LCQ5: Chief Executive to exercise power and function to pardon persons convicted of criminal offences or commute their penalties
It has been reported that quite a number of heads of states or regions exercise from time to time their powers to pardon prisoners. For example, at the end of last year, the French President pardoned a woman who had shot her husband to death because she had been subject to years of serious and physical abuse by her husband. During his eight-year tenure, the last President of the United States pardoned a total of 1 385 prisoners, 395 of whom being prisoners sentenced to life imprisonment. Article 48(12) of the Basic Law also provides that the Chief Executive (CE) may exercise his powers and functions to "pardon persons convicted of criminal offences or commute their penalties". On the other hand, as at the end of January this year, a total of 1003 persons were arrested by the Police during and after the occupation movement in 2014, and 216 arrestees have undergone or are undergoing judicial proceedings. Among them, 123 persons have to bear legal consequences (i.e. 81 were convicted and 42 were bound over). There are views that quite a number of young people participating in the occupation movement have inadvertently broken the law in pursuit of their ideals, and a small number of law enforcement officers were convicted because they had treated arrestees in an improper manner while they were under provocation. In this connection, will the Government inform this Council whether CE will follow the practice of the heads of other places to pardon some of the aforesaid persons or commute their penalties; if so, of the details; if not, the reasons for that?
Under Article 48(12) of the Basic Law (BL 48(12)), the Chief Executive (CE) shall exercise the power and function to pardon persons convicted of criminal offences or commute their penalties. Such power is commonly referred to as "prerogative of mercy" . The Basic Law does not prescribe in detail the circumstances under which such power may be exercised. However, as the exercise of such power will in effect alter the sentence passed by the Court, the CE would consider prudently and in detail all the relevant factors before deciding whether to pardon or commute the penalties. I will briefly describe some circumstances hereafter.
First, the CE may decide to commute the penalties based on the recommendations by the Long-term Prison Sentences Review Board (the Board). The Board is an independent statutory body established pursuant to the Long-term Prison Sentences Review Ordinance, Laws of Hong Kong (Cap. 524) (the Ordinance). Its main functions include reviewing the indeterminate sentences or long-term prison sentences of 10 years or more of persons in custody (PICs) and the determinate sentences of PICs who were under the age of 21 at the time of conviction. Under section 6 of the Ordinance, the Board shall consist of 8 to 11 members appointed by the CE. The President and Deputy President must be judges or former judges of the Court of First Instance. Other members include persons with expertise and experience in various disciplines such as psychiatry, psychology, social work, law, education, commerce and industry, etc. Under section 11 of the Ordinance, the Commissioner of Correctional Services shall refer cases of PICs serving the aforementioned sentences to the Board for sentence review in accordance with the stipulated review schedules. The Board would review each case prudently and consider in detail all the relevant factors, including the nature of the offence committed by the PIC, the length of the sentence already served, whether the PIC has repented his wrongdoing, and the possible impact on public safety, etc. Where sufficient justifications have been found after a thorough consideration of all the relevant factors, the Board may recommend to the CE that a determinate sentence be commuted, or an indeterminate sentence be substituted by a determinate one. The CE will consider prudently and in detail the recommendation by the Board and decide whether to commute the penalties in accordance with BL 48(12).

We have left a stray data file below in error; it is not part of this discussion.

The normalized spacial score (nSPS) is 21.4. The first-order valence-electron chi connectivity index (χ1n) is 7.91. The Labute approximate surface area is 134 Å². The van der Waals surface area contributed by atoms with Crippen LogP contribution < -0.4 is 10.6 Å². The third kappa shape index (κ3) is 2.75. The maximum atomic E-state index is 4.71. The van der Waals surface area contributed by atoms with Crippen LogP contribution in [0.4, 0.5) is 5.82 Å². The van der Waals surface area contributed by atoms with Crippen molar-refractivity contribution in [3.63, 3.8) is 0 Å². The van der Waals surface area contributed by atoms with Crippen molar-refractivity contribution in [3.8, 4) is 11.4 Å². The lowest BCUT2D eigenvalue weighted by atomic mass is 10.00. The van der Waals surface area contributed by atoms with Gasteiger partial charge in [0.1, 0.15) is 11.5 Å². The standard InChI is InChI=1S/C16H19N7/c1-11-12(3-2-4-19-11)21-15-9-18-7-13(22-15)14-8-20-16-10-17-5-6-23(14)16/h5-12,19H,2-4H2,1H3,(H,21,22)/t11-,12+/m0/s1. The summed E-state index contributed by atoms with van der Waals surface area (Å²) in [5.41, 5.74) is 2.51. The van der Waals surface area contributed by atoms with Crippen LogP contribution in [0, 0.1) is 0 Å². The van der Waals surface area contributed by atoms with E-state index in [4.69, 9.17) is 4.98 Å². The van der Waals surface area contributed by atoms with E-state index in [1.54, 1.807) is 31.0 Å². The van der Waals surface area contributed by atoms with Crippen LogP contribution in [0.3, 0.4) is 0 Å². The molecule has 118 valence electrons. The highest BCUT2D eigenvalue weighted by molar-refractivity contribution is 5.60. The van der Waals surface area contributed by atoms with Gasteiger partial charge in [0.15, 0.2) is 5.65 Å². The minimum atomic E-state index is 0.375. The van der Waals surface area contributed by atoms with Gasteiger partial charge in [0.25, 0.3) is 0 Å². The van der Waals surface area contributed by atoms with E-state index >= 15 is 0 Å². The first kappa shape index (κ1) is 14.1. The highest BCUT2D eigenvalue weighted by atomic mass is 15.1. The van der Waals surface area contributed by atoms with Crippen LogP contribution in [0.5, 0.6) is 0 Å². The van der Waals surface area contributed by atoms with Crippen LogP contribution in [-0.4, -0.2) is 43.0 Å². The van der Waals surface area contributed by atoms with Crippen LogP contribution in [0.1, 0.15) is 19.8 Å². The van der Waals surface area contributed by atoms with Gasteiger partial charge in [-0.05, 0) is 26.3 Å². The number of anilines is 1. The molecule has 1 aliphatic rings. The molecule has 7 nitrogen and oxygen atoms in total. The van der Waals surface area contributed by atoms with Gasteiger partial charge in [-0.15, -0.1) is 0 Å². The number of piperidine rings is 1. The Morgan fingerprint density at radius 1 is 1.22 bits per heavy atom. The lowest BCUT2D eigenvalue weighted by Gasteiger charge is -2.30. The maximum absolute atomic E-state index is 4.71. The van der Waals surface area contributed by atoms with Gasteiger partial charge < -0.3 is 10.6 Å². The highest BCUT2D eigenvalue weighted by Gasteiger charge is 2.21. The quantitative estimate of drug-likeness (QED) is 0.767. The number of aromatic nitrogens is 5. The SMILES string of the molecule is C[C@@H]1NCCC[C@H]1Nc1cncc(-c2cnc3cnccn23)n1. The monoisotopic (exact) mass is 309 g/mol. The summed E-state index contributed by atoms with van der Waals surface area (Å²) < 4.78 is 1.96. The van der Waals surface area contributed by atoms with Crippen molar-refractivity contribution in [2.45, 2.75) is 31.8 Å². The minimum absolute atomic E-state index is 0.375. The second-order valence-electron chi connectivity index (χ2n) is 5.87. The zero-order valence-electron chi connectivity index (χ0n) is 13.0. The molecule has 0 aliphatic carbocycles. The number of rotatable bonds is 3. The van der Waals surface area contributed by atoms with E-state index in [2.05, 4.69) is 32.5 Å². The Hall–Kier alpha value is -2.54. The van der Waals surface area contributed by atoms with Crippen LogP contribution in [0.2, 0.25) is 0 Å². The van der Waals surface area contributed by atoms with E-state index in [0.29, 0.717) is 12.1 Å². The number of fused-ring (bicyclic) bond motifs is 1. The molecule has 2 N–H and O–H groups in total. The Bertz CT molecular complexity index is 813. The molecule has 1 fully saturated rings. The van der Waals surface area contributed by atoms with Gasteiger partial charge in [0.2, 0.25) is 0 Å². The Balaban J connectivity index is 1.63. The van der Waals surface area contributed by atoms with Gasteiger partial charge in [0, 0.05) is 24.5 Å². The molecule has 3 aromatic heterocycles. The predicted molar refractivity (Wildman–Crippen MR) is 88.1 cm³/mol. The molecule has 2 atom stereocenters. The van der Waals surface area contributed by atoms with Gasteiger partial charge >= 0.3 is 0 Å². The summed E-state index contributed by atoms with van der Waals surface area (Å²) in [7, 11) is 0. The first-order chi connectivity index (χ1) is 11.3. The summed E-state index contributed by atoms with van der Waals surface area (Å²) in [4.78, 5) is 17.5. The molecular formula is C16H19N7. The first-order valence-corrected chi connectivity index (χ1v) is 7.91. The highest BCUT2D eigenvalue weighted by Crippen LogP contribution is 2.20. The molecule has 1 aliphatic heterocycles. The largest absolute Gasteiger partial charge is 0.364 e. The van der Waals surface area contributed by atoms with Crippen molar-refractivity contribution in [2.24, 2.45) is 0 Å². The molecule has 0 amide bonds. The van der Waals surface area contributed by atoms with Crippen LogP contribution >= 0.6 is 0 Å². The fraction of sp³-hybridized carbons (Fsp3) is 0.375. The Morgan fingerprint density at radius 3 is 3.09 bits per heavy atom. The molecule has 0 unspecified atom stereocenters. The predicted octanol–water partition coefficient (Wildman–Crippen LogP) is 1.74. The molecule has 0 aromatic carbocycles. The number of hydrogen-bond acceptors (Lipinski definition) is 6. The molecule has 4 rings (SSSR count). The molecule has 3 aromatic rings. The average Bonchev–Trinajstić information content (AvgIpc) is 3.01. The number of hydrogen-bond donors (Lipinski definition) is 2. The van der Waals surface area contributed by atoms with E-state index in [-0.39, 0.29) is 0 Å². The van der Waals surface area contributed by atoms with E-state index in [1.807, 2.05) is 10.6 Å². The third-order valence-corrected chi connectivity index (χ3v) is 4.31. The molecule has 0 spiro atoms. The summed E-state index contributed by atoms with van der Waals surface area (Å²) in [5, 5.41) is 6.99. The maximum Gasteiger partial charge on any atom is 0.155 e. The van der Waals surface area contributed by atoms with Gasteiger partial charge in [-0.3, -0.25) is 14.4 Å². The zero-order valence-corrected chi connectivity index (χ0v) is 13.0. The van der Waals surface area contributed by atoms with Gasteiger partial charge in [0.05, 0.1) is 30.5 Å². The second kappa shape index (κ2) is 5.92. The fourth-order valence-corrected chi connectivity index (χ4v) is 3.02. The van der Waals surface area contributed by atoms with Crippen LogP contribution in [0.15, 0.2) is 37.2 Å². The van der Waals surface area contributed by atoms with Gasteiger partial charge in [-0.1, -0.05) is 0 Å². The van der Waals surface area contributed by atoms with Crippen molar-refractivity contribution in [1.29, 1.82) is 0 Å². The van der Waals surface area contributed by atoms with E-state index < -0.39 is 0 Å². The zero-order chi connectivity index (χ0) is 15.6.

In another possible circumstance, under Rule 148(2) of the Prison Rules (Cap. 234A), "the Medical Officer shall make his recommendations in writing to the Commissioner for his transmission to the Chief Executive whenever he is of opinion that any prisoner will be endangered by his continuance in prison, or that any sick prisoner will not survive his sentence, or is totally or permanently unfit for prison sentence." Under this circumstance, the CE would consider whether or not to exercise his power under the said provision under the Basic Law.
A third possible circumstance concerns petitions by PICs to the CE seeking pardon or commutation of penalties. Upon receipt of a petition, the Administration will seek legal and professional advice, including the advice of the Solicitor General of the Department of Justice and other relevant government departments, and then submit to the CE for his prudent and detailed consideration of whether to pardon or commute the penalties in accordance with BL 48(12). In the past, the grounds on which PICs who petitioned have invoked include humanitarian grounds, or that the PIC had given substantial assistance to the prosecution while serving his sentence, etc.
As for the Member's concern on whether the CE will pardon or commute the penalties of the individuals mentioned in the question, as I have just said, the CE will independently consider each case prudently and in detail. However, the Government will not comment on individual cases. Besides, according to past practices, the CE would not exercise his power and function to pardon persons convicted of criminal offences or commute their penalties prior to the completion of all judicial proceedings for a case.
Thank you, President.
Ends/Wednesday, March 1, 2017
Issued at HKT 15:07
Issued at HKT 15:07